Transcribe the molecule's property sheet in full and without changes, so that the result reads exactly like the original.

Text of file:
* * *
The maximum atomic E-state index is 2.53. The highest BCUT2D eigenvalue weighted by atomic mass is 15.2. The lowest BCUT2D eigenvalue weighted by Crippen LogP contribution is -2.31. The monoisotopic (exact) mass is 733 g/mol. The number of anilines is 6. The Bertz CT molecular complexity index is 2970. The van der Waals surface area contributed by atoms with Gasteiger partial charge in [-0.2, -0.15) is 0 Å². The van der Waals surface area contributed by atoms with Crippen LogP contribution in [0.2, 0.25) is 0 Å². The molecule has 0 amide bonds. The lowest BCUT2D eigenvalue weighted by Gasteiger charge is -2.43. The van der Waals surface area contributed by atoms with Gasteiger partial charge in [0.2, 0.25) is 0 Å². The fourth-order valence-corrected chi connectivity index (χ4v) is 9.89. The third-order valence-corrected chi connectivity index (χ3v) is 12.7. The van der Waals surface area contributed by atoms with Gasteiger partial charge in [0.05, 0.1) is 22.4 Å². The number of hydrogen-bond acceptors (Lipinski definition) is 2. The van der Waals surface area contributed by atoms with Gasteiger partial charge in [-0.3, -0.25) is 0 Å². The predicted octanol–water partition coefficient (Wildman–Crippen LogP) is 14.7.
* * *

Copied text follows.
The maximum atomic E-state index is 2.53. The highest BCUT2D eigenvalue weighted by atomic mass is 15.2. The lowest BCUT2D eigenvalue weighted by Crippen LogP contribution is -2.31. The monoisotopic (exact) mass is 733 g/mol. The number of anilines is 6. The Bertz CT molecular complexity index is 2970. The van der Waals surface area contributed by atoms with Gasteiger partial charge in [-0.2, -0.15) is 0 Å². The van der Waals surface area contributed by atoms with Crippen LogP contribution in [0.2, 0.25) is 0 Å². The molecule has 0 amide bonds. The lowest BCUT2D eigenvalue weighted by Gasteiger charge is -2.43. The van der Waals surface area contributed by atoms with Gasteiger partial charge in [0.2, 0.25) is 0 Å². The fourth-order valence-corrected chi connectivity index (χ4v) is 9.89. The third-order valence-corrected chi connectivity index (χ3v) is 12.7. The van der Waals surface area contributed by atoms with Gasteiger partial charge in [0.05, 0.1) is 22.4 Å². The number of hydrogen-bond acceptors (Lipinski definition) is 2. The van der Waals surface area contributed by atoms with Gasteiger partial charge in [-0.3, -0.25) is 0 Å². The predicted octanol–water partition coefficient (Wildman–Crippen LogP) is 14.7.